Outdoor growing allows for a potentially more abundant and natural crop, as the marijuana plants will experience natural light, weather and soil. The importance of the right soil can not be overstated. Developing a nutrient rich soil will help the plant to thrive among less than ideal conditions. A successful soil mixture fundamentally includes nitrogen, potassium and phosphorus throughout its growing life. A deft hand is required when balancing the proportions of the mixture as it changes depending on what stage of growth it’s in and what conditions the crop experiences from day to day. Bergman states, “This…mix…already has a pH value of 6, which is not too acidic nor too alkaline, making it the perfect pH level for marijuana plants.”
While outdoor growing is an attractive pursuit, there are many factors out of the grower’s control that can make this style of growing risky for those who do not have adequate experience of this kind. Temperature, light and other outdoor elements are unable to be regulated, forcing the grower to be proficient in advancing through setbacks and other predicaments that can adversely affect crops.
Pests are a major dilemma with outside growing as they can devour a plant is a miraculously short time. This is why daily upkeep is so important when trying to prevent intruders. When dealing with pests, natural and manmade repellents can be used to keep the plants from being taken over. It is best to use a natural repellent to avoid interacting the plants with any artificial, potentially harmful substances. Marijuana plants actually contain their own natural repellent known as terpenes. Though terpenes are most commonly associated with the pleasant smells produced from the plant’s glands that give certain strains like “Strawberry Cough” their name, the same smells that draw cannabis consumers in, keep some types of pests out.
When growing marijuana outside, it’s best to grow near an existing water source if possible, with opportunities for proper drainage so the plant is neither over nor under watered. On this note, it’s important to keep the plants’ water from being slurped up by surrounding weeds. Weeding should be carried out without the use of store bought chemicals.
The overview above is barely the tip of the iceberg when it comes to growing operations. That are a number of other important factors to consider that can only truly be learned through observation and experience.
When purchasing seeds, it’s important to decide what kind of strain you are looking for as an end product. Indicas, Sativas and Hybrids may be difficult to differentiate at the germination level, though their variations become clear as the plant matures.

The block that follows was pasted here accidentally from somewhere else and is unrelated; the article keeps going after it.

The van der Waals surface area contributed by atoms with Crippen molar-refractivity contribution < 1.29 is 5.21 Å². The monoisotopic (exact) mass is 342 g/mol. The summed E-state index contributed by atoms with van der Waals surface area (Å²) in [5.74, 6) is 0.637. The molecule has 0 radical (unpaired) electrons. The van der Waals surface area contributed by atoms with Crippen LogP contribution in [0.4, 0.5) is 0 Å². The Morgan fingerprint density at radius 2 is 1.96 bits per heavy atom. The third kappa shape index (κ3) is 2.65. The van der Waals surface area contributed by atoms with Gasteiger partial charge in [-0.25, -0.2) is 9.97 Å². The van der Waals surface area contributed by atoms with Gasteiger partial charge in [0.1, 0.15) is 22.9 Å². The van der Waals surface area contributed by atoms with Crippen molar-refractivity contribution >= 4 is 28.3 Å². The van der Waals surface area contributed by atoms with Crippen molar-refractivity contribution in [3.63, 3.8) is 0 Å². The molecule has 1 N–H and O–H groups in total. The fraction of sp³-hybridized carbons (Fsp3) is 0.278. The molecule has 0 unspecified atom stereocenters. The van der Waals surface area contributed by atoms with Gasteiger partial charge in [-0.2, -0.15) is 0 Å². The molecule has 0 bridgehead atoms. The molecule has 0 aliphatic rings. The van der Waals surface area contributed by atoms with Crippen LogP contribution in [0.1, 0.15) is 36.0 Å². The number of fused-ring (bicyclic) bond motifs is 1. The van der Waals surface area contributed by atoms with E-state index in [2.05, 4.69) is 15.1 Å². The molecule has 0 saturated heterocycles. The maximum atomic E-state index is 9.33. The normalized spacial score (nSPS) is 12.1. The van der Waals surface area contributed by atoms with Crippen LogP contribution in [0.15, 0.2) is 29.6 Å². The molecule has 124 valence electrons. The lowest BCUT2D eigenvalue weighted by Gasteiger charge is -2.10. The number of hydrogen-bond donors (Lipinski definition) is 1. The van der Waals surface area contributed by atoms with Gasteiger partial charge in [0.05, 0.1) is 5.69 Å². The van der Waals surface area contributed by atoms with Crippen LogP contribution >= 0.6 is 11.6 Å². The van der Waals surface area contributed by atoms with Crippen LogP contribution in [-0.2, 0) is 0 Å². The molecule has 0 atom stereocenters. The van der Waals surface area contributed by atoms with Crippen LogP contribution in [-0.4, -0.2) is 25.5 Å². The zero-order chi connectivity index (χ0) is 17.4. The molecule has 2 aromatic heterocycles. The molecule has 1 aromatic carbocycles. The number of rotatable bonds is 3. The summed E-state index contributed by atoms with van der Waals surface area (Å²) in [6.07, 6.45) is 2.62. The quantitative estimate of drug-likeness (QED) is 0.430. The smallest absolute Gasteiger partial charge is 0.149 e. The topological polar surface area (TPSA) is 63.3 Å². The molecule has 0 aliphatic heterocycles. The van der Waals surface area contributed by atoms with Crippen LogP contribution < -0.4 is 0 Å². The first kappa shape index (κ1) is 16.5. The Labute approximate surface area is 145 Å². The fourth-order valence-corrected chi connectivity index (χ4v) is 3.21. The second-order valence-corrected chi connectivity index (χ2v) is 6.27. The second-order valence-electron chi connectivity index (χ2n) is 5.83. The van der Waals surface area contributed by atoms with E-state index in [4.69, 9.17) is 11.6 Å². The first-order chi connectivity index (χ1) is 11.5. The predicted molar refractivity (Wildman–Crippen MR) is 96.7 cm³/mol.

- Indica plants are known for producing a powerful body high that is popularly used by medical marijuana patients to induce sleep and help to fight of nausea and bodily pain. As a plant, indicas grow shorter and bushier than sativas, with darker, more rounded leaves.
- Sativas on the other hand produce a cerebral, energized high that helps to treat patients diagnosed with anorexia, certain cancers and HIV/AIDS to stimulate hunger. Mature sativa plants grow taller than indicas, with longer, pointier leaves and a less bushy appearance.
- There are many strains of marijuana that are categorized as Hybrids, which are crosses between Sativas and Indicas, creating a more varied crop and therefore, varied effects.
The marijuana industry is changing, and fast! As legalization allows for more operations and marijuana growing jobs, the nature of growing conditions is subject to change. More patients and consumers are looking for marijuana grown organically, even though the FDA doesn’t currently label cannabis this way due to its federal classification as a Schedule I drug. As regulation increases, growers will have to roll with the punches as the illegal institution becomes controlled by government organizations. Be sure to visit government organizations, such as ca.gov or your local municipality to be updated on current legislation.
Regardless of any developments, the best an aspiring marijuana grower can do is take advantage of opportunities to work with marijuana, and complete any necessary education or training to help put your resume at the top of the list.